UEFI firmware security in an Intel-based Mac
Since 2006, Mac computers with an Intel-based CPU use an Intel firmware based on the Extensible Firmware Interface (EFI) Development Kit (EDK) version 1 or version 2. EDK2-based code conforms to the Unified Extensible Firmware Interface (UEFI) specification. This section refers to the Intel firmware as the UEFI firmware. The UEFI firmware was the first code to execute on the Intel chip.
For an Intel-based Mac without the Apple T2 Security Chip, the root of trust for the UEFI firmware is the chip where the firmware is stored. UEFI firmware updates are digitally signed by Apple and verified by the firmware before updating the storage. To prevent rollback attacks, updates must always have a version newer than the existing one. However, an attacker with physical access to the Mac could potentially use hardware to attach to the firmware storage chip and update the chip to contain malicious content. Likewise, if vulnerabilities are found in the early boot process of the UEFI firmware (before it write-restricts the storage chip), this could also lead to persistent infection of the UEFI firmware. This is a hardware architectural limitation common in most Intel-based PCs and present in all Intel-based Mac computers without the T2 chip.
To help prevent physical attacks that subvert UEFI firmware, Mac computers were rearchitected to root the trust in the UEFI firmware in the T2 chip. On these Mac computers, the root of trust for the UEFI firmware is specifically the T2 firmware, as described in Boot process for an Intel-based Mac.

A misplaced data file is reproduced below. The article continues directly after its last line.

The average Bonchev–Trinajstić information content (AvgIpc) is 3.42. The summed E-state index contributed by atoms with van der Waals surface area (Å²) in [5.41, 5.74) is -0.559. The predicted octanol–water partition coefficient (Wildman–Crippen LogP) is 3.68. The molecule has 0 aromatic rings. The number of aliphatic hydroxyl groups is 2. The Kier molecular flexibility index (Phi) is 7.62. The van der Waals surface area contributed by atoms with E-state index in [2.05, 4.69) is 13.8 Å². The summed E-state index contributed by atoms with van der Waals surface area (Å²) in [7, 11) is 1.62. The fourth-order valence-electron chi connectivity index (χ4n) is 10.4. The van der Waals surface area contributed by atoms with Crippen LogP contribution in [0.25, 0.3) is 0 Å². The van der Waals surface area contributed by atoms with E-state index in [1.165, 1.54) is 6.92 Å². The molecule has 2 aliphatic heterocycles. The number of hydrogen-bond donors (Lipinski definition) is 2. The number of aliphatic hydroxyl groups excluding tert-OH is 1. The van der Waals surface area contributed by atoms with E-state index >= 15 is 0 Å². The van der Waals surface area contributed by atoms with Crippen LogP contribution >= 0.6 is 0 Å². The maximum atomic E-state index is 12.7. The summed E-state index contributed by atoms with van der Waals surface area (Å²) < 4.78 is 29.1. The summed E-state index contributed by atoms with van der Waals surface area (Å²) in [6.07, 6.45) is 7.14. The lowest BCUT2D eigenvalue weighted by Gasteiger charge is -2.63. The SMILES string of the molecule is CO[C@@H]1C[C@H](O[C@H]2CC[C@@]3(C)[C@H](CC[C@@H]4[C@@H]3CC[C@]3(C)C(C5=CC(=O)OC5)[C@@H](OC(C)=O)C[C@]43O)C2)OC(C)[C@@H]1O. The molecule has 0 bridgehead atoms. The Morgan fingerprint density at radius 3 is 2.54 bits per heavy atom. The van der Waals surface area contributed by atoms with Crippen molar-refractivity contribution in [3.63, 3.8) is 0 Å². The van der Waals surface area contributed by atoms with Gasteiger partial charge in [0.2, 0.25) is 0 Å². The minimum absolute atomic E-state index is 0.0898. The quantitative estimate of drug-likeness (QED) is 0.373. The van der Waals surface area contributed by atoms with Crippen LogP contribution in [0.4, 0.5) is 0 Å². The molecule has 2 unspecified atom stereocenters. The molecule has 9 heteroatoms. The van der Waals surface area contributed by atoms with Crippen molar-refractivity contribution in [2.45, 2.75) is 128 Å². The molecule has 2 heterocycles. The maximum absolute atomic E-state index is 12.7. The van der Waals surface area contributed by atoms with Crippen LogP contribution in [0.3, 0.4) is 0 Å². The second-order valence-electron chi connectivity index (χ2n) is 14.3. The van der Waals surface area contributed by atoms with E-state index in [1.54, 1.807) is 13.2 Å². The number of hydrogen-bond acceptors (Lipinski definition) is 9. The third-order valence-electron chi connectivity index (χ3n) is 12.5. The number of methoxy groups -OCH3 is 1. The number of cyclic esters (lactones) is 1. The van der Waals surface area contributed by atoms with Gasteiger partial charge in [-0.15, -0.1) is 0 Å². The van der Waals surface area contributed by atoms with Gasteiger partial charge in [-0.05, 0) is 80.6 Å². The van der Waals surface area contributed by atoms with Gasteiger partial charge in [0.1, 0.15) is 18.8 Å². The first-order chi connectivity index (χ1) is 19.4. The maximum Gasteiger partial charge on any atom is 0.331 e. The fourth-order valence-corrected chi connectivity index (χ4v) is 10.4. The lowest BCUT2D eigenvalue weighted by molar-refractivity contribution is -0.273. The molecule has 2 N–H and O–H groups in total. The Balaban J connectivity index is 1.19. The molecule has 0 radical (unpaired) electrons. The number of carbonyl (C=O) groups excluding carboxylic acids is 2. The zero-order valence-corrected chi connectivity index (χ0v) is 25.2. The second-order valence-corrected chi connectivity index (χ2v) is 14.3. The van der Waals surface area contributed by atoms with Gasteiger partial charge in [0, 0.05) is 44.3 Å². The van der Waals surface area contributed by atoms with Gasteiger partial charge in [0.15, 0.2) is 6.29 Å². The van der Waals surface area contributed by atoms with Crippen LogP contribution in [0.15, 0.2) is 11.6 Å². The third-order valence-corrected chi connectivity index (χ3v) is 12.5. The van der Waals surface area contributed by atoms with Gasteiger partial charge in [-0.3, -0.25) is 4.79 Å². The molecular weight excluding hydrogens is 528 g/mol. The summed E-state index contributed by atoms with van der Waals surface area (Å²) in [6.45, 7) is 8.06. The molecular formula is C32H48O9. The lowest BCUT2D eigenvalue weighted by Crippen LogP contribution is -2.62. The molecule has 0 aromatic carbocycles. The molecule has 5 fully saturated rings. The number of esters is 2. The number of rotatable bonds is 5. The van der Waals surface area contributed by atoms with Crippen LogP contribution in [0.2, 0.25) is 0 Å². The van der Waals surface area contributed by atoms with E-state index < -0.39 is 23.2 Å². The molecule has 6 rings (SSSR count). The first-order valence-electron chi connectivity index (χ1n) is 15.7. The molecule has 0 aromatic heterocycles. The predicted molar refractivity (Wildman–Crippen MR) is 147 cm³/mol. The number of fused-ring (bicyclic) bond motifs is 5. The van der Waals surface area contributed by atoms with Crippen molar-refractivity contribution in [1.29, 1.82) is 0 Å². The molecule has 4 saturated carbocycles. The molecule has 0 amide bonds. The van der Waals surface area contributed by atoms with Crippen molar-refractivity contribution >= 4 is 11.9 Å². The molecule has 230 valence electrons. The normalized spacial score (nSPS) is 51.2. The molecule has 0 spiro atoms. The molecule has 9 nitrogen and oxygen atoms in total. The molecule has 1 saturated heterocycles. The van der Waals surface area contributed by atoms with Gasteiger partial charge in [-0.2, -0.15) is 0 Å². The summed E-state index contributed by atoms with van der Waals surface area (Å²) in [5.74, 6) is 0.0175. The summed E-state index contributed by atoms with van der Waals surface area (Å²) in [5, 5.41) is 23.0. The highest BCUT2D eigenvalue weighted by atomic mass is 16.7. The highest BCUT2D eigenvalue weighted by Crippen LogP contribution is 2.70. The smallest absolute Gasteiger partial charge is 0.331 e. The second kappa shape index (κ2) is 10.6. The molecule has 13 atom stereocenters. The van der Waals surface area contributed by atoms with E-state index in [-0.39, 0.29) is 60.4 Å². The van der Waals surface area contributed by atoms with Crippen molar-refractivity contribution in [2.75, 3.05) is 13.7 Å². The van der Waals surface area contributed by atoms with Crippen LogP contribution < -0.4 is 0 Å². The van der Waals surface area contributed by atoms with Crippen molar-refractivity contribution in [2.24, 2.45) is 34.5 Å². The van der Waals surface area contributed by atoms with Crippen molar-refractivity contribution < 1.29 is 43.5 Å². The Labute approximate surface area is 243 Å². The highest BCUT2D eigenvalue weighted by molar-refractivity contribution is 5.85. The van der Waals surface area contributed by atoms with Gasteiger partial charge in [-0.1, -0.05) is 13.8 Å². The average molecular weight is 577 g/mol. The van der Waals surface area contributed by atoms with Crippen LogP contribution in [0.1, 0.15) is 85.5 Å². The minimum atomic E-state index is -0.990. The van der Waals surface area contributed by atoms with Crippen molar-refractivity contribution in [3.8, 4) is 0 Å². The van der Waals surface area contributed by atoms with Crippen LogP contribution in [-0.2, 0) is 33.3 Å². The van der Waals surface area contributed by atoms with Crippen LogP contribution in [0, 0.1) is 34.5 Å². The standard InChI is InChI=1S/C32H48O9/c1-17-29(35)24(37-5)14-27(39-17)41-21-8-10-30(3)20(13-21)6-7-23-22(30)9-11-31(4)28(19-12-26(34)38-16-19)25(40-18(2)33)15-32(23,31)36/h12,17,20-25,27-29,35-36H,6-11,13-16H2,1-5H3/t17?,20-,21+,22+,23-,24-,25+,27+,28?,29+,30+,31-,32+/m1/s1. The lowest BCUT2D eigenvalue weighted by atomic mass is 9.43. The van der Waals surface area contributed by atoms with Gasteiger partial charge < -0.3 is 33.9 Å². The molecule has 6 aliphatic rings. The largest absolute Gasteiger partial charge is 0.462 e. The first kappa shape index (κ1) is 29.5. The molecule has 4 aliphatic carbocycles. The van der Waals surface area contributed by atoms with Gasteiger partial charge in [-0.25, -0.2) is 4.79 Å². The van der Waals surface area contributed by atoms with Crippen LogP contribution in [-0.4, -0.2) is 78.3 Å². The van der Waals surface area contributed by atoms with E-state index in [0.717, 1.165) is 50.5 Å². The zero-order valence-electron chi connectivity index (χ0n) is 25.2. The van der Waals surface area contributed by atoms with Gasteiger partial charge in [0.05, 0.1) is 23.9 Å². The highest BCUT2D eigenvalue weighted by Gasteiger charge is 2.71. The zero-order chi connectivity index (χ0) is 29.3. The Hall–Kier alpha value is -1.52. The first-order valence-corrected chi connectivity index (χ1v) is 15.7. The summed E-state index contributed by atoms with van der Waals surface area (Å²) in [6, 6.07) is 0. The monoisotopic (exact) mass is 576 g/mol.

Intel Management Engine (ME) subcomponent
One subcomponent stored within the UEFI firmware is the Intel Management Engine (ME) firmware. The ME—a separate processor and subsystem within Intel chips—is used primarily for audio and video copyright protection on a Mac that has only Intel-based graphics. To reduce this subcomponent’s attack surface, an Intel-based Mac runs a custom ME firmware from which most components have been removed. Because the resulting Mac ME firmware is smaller than the default minimal build that Intel makes available, many components that have been the subject of public attacks by security researchers in the past are no longer present.
System Management Mode (SMM)
Intel processors have a special execution mode that’s distinct from normal operation. Called System Management Mode (SMM), it was originally introduced to handle time-sensitive operations such as power management. However, to perform such actions, Mac computers have historically used a discrete microcontroller called the System Management Controller (SMC). No longer a separate microcontroller, the SMC has been integrated into the T2 chip.